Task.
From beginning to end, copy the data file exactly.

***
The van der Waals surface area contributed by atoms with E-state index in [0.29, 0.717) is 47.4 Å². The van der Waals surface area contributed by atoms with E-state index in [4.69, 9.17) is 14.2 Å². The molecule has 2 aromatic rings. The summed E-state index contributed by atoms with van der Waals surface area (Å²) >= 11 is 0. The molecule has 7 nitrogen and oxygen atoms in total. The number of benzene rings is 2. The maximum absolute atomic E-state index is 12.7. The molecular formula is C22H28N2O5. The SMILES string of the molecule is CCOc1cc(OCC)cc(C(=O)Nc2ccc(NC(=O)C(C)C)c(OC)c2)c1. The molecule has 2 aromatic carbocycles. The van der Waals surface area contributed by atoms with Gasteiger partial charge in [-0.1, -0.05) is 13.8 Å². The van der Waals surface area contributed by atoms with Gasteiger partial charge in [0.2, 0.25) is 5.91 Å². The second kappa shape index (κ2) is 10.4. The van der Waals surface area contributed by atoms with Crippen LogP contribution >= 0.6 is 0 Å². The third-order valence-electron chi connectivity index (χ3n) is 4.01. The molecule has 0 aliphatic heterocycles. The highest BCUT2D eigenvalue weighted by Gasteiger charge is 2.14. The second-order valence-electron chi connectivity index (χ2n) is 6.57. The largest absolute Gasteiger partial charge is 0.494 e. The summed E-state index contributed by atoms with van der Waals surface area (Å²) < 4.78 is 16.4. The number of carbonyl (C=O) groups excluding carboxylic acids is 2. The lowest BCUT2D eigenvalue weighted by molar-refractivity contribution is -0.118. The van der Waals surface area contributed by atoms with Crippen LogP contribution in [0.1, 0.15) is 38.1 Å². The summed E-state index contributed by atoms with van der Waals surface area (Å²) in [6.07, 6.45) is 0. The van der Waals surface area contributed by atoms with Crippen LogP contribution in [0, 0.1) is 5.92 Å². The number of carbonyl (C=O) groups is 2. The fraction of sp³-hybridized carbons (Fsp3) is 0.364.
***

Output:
The van der Waals surface area contributed by atoms with E-state index in [0.29, 0.717) is 47.4 Å². The van der Waals surface area contributed by atoms with E-state index in [4.69, 9.17) is 14.2 Å². The molecule has 2 aromatic rings. The summed E-state index contributed by atoms with van der Waals surface area (Å²) >= 11 is 0. The molecule has 7 nitrogen and oxygen atoms in total. The number of benzene rings is 2. The maximum absolute atomic E-state index is 12.7. The molecular formula is C22H28N2O5. The SMILES string of the molecule is CCOc1cc(OCC)cc(C(=O)Nc2ccc(NC(=O)C(C)C)c(OC)c2)c1. The molecule has 2 aromatic carbocycles. The van der Waals surface area contributed by atoms with Gasteiger partial charge in [-0.1, -0.05) is 13.8 Å². The van der Waals surface area contributed by atoms with Gasteiger partial charge in [0.2, 0.25) is 5.91 Å². The second kappa shape index (κ2) is 10.4. The van der Waals surface area contributed by atoms with Crippen LogP contribution >= 0.6 is 0 Å². The third-order valence-electron chi connectivity index (χ3n) is 4.01. The molecule has 0 aliphatic heterocycles. The highest BCUT2D eigenvalue weighted by Gasteiger charge is 2.14. The second-order valence-electron chi connectivity index (χ2n) is 6.57. The largest absolute Gasteiger partial charge is 0.494 e. The summed E-state index contributed by atoms with van der Waals surface area (Å²) < 4.78 is 16.4. The number of carbonyl (C=O) groups excluding carboxylic acids is 2. The lowest BCUT2D eigenvalue weighted by molar-refractivity contribution is -0.118. The van der Waals surface area contributed by atoms with Crippen LogP contribution in [0.1, 0.15) is 38.1 Å². The summed E-state index contributed by atoms with van der Waals surface area (Å²) in [6.07, 6.45) is 0. The van der Waals surface area contributed by atoms with Crippen LogP contribution in [0, 0.1) is 5.92 Å². The number of carbonyl (C=O) groups is 2. The fraction of sp³-hybridized carbons (Fsp3) is 0.364.